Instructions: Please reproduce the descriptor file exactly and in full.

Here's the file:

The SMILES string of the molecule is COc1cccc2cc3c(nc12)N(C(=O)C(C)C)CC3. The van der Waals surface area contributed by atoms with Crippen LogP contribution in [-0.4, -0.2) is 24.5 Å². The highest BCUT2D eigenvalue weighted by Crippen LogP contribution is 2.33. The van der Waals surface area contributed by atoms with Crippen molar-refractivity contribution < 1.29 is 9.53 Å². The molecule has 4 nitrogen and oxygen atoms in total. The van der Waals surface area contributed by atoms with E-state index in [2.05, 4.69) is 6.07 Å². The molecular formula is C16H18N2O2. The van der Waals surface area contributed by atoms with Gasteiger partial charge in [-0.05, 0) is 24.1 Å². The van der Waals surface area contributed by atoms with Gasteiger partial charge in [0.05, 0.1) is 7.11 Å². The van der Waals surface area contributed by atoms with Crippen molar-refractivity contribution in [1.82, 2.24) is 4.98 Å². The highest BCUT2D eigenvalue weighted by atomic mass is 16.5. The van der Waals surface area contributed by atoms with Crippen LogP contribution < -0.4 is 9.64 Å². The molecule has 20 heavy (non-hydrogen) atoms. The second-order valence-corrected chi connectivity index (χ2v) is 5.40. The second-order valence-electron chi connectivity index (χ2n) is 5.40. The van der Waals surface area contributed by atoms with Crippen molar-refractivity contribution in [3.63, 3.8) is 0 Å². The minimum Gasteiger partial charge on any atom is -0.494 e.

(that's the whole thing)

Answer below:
The SMILES string of the molecule is COc1cccc2cc3c(nc12)N(C(=O)C(C)C)CC3. The van der Waals surface area contributed by atoms with Crippen LogP contribution in [-0.4, -0.2) is 24.5 Å². The highest BCUT2D eigenvalue weighted by Crippen LogP contribution is 2.33. The van der Waals surface area contributed by atoms with Crippen molar-refractivity contribution < 1.29 is 9.53 Å². The molecule has 4 nitrogen and oxygen atoms in total. The van der Waals surface area contributed by atoms with E-state index in [2.05, 4.69) is 6.07 Å². The molecular formula is C16H18N2O2. The van der Waals surface area contributed by atoms with Gasteiger partial charge in [-0.05, 0) is 24.1 Å². The van der Waals surface area contributed by atoms with Gasteiger partial charge in [0.05, 0.1) is 7.11 Å². The van der Waals surface area contributed by atoms with Crippen molar-refractivity contribution in [1.82, 2.24) is 4.98 Å². The highest BCUT2D eigenvalue weighted by atomic mass is 16.5. The van der Waals surface area contributed by atoms with Crippen LogP contribution < -0.4 is 9.64 Å². The molecule has 20 heavy (non-hydrogen) atoms. The second-order valence-corrected chi connectivity index (χ2v) is 5.40. The second-order valence-electron chi connectivity index (χ2n) is 5.40. The van der Waals surface area contributed by atoms with Crippen molar-refractivity contribution in [3.63, 3.8) is 0 Å². The minimum Gasteiger partial charge on any atom is -0.494 e.